Island located just below the equator in the South Pacific region
Archipelago located in Asia to the east of North Korea and South Korea
Population density (per km2)
Australian dollar (AU$)
Japanese yen (¥)
Type of Economy
Mixed/Free market economy
Mixed/Free market economy Economic Growth
Economic growth refers to an economy’s capability of producing goods and services. GDP is the measure of a nation’s total output, and is used as the main indicator for economic growth. In 2013, Japan’s GDP measured US$4.901 trillion and Australia’s measured US $1.56 trillion. Japan has a much larger economy than Australia in terms of GDP, which is most likely due to their significantly larger population and stronger labour force. Although Japan has the larger total GDP, Australia has a significantly larger GDP per capita, which is due to their much smaller population. Australia’s economic growth rate between the years 2010-2013 ranged from 2-4%, according to the World Bank, and Japan’s rate of economic growth ranged from -0.5-4.7%. Australia
US$4.901 trillion (2013)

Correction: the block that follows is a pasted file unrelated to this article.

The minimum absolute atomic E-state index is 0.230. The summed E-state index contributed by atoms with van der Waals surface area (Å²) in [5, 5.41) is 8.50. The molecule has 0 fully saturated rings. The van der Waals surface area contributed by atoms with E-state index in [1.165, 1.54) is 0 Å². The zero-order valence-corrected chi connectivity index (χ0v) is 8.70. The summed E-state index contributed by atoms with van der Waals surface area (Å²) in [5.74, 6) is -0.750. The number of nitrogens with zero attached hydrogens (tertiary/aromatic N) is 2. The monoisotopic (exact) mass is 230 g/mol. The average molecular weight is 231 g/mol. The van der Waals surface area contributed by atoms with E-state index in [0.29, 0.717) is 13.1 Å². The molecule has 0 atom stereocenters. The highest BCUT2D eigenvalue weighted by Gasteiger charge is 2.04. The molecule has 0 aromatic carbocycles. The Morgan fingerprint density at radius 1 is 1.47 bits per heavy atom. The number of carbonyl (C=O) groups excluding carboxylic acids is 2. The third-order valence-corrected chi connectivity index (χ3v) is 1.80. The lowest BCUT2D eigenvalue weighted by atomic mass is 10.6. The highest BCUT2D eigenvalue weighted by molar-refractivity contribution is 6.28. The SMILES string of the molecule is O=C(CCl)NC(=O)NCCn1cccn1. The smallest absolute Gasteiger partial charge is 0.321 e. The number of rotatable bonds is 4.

$1.56 trillion (2013)
GDP per capita
The rates of economic growth of both Japan and Australia during the past few years are shown in the graph below. Australia’s rates of economic growth throughout the years remain relatively steady in comparison to Japan’s. Contrastingly, Japan’s economic growth rates do not tend to remain steady and often rise and fall dramatically in short periods of time. Australia’s economic growth is quite consistent, in the sense that they tend to have less dramatic changes in rates of economic growth in comparison to Japan.
Inflation generally refers to the rise of prices of consumer goods and services in the market, and the decline of the purchasing value of money. CPI (consumer price index) is the measure used to calculate inflation in the economy. CPI is determined by calculating the percentage change in the average prices of common consumer goods and services. The changes in the CPI of Australia and Japan throughout the years is displayed on the graph below, relative to the 2010 statistics, which are used as the 100%. In 2013, Australia’s CPI measured 107.8%, whereas Japan’s measured 100.0%. Australia’s CPI had risen by 7.8% in three years, whereas Japan remained where they were three years ago. From the graph below, it can be observed that Australia’s CPI continues to increase quite rapidly, which is in contrast with Japan, whose CPI is quite stable and experiences very small change in rises and falls. It can be predicted that Australia’s CPI will continue to rise, and Japan’s is expected to rise slightly due to the government reforms that were aimed to increase inflation.
Both the Australian and Japanese Governments have introduced various policies and stimulus packages for the purpose